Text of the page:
- Latin America
- Transatlantic Policy Lab
- TTIP Decision Theater
- TTIP Town Hall
- Newpolitik: Germany’s Emerging Role in a New World
- Europe's Reluctant Leader
- Germany's Response to the Refugee Situation
- Preserving an Old Model in a New World
- The End of Panda Politics
- TTIP and Germany
- The Energiewende
- Germany's Security Policy
- Russia - A Threat to European Security?
- Understanding German Data Protection
The Eurozone: No room for complacency
WASHINGTON, DC (October 10, 2013) – Market fears over an imminent collapse of the eurozone have subsided. Signs of recovery have emerged. Exports and domestic demand are increasing. Ireland is expected to begin exiting its support programs in the next few months. But the crisis is far from resolved. European financial institutions still face challenges to modernize the European social and economic model. “There is no room for complacency,” European Commission Vice President and Economic and Monetary Affairs Commissioner Olli Rehn warned at “Moving out of the Crisis: Europe’s Joint Response”. The Bertelsmann Foundation discussion in Washington, DC featured prominent members of the Eurogroup.
Mr. Rehn was joined by European Central Bank Executive Board Member Jörg Asmussen, European Stability Mechanism (ESM) Managing Director Klaus Regling, and European Investment Bank President Werner Hoyer. Zanny Beddoes, economics editor of The Economist moderated a discussion that covered the challenges overcome since the beginning of the financial crisis and the steps ahead for European Union economic policymakers.
Ms. Beddoes began the conversation referencing the current US crisis and how the eurozone could suffer potential ripple effects from a US default if Congress fails to reach an agreement on the debt ceiling. Mr. Rehn expressed concern over the gridlock, but he is hopeful that responsible and constructive policy making will prevail in the US, as it has in Europe.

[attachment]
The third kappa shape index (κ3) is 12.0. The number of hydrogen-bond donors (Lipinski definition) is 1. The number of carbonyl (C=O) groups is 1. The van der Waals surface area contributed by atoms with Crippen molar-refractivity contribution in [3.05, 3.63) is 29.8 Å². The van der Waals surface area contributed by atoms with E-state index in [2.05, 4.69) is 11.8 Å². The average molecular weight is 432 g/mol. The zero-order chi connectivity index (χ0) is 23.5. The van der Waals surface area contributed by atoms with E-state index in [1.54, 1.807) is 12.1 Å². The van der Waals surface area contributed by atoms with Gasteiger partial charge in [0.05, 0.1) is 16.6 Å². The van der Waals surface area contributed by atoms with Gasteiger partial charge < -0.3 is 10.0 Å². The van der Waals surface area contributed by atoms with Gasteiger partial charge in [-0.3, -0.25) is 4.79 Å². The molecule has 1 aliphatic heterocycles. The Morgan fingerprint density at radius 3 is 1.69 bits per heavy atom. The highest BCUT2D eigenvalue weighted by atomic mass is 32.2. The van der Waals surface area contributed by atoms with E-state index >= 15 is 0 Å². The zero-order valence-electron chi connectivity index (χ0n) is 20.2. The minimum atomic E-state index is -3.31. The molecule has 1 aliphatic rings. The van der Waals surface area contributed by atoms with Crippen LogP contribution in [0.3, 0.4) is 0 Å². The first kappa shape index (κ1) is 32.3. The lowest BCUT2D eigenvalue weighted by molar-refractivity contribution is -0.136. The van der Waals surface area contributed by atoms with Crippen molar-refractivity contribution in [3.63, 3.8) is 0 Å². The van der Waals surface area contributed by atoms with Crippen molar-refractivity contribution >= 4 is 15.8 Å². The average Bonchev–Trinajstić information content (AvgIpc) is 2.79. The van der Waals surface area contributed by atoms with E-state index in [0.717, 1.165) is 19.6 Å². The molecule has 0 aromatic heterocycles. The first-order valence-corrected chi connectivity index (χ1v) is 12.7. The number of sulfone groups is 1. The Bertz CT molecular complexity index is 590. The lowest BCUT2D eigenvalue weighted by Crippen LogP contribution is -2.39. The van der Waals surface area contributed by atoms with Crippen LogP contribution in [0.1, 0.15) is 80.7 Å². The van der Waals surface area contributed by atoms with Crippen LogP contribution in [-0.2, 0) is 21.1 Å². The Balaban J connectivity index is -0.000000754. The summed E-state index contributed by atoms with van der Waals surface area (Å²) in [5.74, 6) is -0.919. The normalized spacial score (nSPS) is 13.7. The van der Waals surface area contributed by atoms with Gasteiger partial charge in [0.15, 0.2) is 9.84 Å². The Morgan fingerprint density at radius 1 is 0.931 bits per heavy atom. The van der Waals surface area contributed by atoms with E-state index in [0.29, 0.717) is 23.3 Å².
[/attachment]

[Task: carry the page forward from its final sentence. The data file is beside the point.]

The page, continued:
Mr. Asmussen underscored the diverse approaches the US and Europe have taken in response to the financial crisis, citing the influence of US federal institutions. He suggested Europe needs similar institutions to ensure local crises do not become systemic threats. All agreed that the banking union could help serve such a purpose. Mr. Hoyer underlined that the progress of the banking union depends on its gaining member states’ confidence and trust.
The panel cited two major challenges beyond a banking union that the European Union faces over the next year. The first is working with countries participating in support programs. This entails ensuring a smooth exit for Ireland while monitoring the type of further assistance Greece requires. Second, European Union financial institutions must also work with member states to review fiscal policies and assist with structural reforms.
All panelists agreed that core member states must address their own reforms and continuing reforms in countries affected by fiscal and financial crises. Mr. Regling explained that economies move in cycles, adding it is incorrect to assume Germany will always “remain strong and the South permanently weak”. Mr. Hoyer noted that while Germany has experienced successful growth over the past ten years, it and other European countries must reform to remain competitive. No country wants to be known as the “sick man of Europe”, a label Mr. Asmussen reminded Ms. Beddoes that The Economist had given Germany over ten years ago.
The panelists hedged when asked what they would do differently with hindsight. Mr. Asmussen mentioned that policy options at the time were limited. Each concurred that it is always easier to offer recommendations retrospectively. Mr. Regling focused on the future saying there are a “few things we can do now” such as the banking union and “discussions yet to be had” on strengthening the European economy.
The leaders of key European financial institutions agreed that initiatives to stimulate further growth of the European economy remain necessary.